22 July 2021

Question from Russia: Are white American men oppressed?


"Is it true that white American men are being oppressed?"

I'm pretty sure that the Russian friend who asked me this question had no ideological agenda; it seems more likely that, out of the chaotic mix of slogans churning through social networks and mass media in this historical moment, that assertion caught his attention.

It reminded me of the Soviet-era whataboutism that I mentioned in this post following the death of Michael Brown in Ferguson, Missouri. Some of the emphases may have shifted, but today there's still a certain amount of smugness and even glee in Russian media coverage of American political and racial clashes. (To be honest, we sometimes see the same phenomenon in the opposite direction.)

To risk another generalization about Russians, many of my friends claim that, in contrast with Americans, they are free of political inhibitions or sentimentality, are ruled by common sense alone, and are ready to name things by their true names. (Hence the constant mocking of "political correctness.") So, for example, one of my Russian friends told me that poor people are responsible for their own poverty because they "breed like bunnies, don't they?" Proud of their capacity for brutal honesty, they may not pay attention to the reality that all political and social interpretations, yours and mine alike, rest on a complex fabric of mostly unexamined assumptions.

The raw truth behind my friend's question about American white males may be this: for some of us at least, our vast range of unquestioned freedoms has shrunk.

  • The #MeToo and #ChurchToo movements may have been the beginning of the end of the Important Man variety of impunity. Predators still exist, of course, but at least the tacit license they had from tradition and conventional wisdom is in the process of being revoked. Question: is the greater expectation of common decency really a form of oppression, or simply the imposition of boundaries that others already have to follow, or choose to follow as part of their membership in community?
  • White men may now be less able to make unilateral summary declarations of our own virtue. Before, when the Important Man declared "I'm color-blind," that was supposed to be the end of the discussion. Now we are learning to have the important conversations about how embedded racism distorts even our own choices and self-understanding, and that, after all, racism is as racism does. We are learning that our own personal virtue, and our consequent defensiveness, are usually not the central issue. Question: Is this greater accountability for our participation in objectively racist structures a form of oppression? Can we really find genuine freedom in remaining oblivious?
  • It can actually be hard work to distinguish the white male default worldview from all the other ways of examining and interpreting the world around us -- and history, for that matter. It might make us long for the good old days when this supposedly extra effort wasn't required.

    Nearly 30 years ago, the Economist published an article that described some of the stresses around the loss of this noxious white innocence:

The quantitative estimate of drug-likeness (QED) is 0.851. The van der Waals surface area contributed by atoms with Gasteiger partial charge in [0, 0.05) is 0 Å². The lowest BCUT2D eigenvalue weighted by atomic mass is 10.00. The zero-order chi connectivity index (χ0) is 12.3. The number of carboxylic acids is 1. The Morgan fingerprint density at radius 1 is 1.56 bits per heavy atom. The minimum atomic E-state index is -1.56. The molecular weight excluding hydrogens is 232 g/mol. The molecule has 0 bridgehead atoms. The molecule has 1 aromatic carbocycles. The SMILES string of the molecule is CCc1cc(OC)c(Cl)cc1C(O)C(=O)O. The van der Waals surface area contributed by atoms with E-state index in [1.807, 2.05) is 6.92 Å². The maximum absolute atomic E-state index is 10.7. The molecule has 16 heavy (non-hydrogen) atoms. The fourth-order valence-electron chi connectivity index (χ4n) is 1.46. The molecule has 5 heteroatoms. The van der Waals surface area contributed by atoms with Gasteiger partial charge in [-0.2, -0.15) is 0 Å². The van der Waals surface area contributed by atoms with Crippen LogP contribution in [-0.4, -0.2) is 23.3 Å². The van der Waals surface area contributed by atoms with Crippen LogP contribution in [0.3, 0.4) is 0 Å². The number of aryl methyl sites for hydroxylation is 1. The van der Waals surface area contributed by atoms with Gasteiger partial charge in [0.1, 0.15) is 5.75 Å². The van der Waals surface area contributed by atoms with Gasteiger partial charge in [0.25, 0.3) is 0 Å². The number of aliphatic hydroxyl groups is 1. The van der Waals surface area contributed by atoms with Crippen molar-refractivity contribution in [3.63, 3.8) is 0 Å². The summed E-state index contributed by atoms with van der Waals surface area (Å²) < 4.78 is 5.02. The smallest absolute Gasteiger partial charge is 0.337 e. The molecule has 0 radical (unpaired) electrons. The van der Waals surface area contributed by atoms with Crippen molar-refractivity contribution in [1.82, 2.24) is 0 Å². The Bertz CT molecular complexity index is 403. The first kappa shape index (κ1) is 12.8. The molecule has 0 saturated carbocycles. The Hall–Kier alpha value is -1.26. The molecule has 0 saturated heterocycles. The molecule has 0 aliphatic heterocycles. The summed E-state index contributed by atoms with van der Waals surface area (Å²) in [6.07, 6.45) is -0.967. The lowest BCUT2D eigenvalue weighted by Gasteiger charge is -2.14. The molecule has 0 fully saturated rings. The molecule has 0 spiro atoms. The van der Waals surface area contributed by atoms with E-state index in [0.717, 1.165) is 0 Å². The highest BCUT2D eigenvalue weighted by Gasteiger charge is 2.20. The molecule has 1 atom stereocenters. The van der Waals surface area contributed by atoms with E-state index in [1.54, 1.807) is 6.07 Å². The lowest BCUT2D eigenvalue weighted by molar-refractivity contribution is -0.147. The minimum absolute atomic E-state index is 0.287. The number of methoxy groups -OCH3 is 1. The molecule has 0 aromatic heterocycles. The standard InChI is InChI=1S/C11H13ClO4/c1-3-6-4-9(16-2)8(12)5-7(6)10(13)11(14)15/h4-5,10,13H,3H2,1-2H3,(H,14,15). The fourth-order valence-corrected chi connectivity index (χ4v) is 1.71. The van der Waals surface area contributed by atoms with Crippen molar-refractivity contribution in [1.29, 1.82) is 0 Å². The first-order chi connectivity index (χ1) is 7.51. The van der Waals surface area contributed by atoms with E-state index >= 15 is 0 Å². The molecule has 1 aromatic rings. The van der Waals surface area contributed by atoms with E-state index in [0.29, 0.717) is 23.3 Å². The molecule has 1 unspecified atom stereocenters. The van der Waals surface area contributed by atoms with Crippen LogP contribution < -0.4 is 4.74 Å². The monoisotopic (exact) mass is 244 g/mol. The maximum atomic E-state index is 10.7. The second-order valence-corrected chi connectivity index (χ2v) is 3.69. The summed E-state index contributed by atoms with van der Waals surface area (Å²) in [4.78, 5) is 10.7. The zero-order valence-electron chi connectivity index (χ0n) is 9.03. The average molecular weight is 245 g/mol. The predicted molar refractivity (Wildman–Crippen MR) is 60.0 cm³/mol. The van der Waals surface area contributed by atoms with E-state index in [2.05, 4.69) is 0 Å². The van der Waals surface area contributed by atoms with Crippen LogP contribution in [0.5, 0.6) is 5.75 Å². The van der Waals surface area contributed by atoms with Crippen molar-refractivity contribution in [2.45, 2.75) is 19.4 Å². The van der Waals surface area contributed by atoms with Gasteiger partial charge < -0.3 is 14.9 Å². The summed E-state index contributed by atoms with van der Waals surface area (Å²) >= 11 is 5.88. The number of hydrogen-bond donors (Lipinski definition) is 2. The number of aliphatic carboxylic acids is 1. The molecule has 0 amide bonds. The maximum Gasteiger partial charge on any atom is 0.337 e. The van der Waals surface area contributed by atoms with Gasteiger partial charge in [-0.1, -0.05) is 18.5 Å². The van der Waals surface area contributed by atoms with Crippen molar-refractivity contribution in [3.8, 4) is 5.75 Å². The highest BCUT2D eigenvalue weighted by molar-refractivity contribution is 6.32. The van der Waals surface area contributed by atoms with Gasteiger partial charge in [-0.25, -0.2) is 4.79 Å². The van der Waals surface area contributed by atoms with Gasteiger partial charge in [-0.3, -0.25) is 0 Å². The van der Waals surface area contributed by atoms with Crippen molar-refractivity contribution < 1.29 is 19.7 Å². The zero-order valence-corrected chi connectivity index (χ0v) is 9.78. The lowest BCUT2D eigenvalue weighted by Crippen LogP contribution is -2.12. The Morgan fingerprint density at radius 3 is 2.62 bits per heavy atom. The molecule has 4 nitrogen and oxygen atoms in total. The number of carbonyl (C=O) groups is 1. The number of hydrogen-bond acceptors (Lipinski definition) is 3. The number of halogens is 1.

Etho-consciousness has this to be said for it: not before time, it has confronted the idea that there is only one, white, experience of America. It has fed through into a kind of general sensitivity (so that people do not say the so-called “n-word”, and so that school textbooks now give as much weight to black experiences of history as to white). But it has also underlined a strong disruptive tendency in America: the elevation of group and race rights over the interests of either the individual or the whole. What is presumed to be equality has turned into balkanisation, one camp against another....
    I'm not sure the Economist article describes the causes correctly, but this so-called balkanization is real, and may be a factor behind the dramas of alleged performative victimhood and performative repentance that sometimes frustrate our searches for genuine reconciliation and unity. We don't know how to talk about the possibility that claiming one's rightful equality and equity may not automatically make someone an angel, nor prevent them from exploiting the oppressor's shame. On the other hand, benefitting from generations of privilege has certainly not made white American males into angels!

    Question: does the hard work required of us -- that we learn to distinguish habitual white-male-centeredness from alternate views and from a genuinely shared perspective -- constitute a form of oppression? Or to put it another way, isn't this work worthwhile? Aren't we just now learning a form of curiosity that should have always been part of the mutual accountability of the human family?

(Note: for better or for worse, the PDF version of the Economist article linked above was used for years by one of my colleagues in her English classes at the New Humanities Institute in Elektrostal. It has some typos, probably from the scanning process.)

I just finished reading Francis Spufford's amazing novel Light Perpetual. If you don't have it yet, read Laura Miller's review and be tempted.

Speaking of worthwhile books, Jesus and John Wayne became a surprise bestseller.

The Friends Committee on National Legislation is searching for its next general secretary. Review of applications will begin on August 4.

Is Ben & Jerry's decision really a "shameful capitulation to antisemitism"?

Of course, it not only Ben & Jerry’s who think the occupation is “inconsistent with our values”. It’s inconsistent with most people’s values. It’s certainly inconsistent with Judaism. Or at least it used to be. But somewhere along the line, Jewish nationalism drowned out what had become inconvenient themes previously dominating Jewish thought and Jewish identity.

Hound Dog Taylor, Little Walter, Koko Taylor on German television, 1967.

No comments: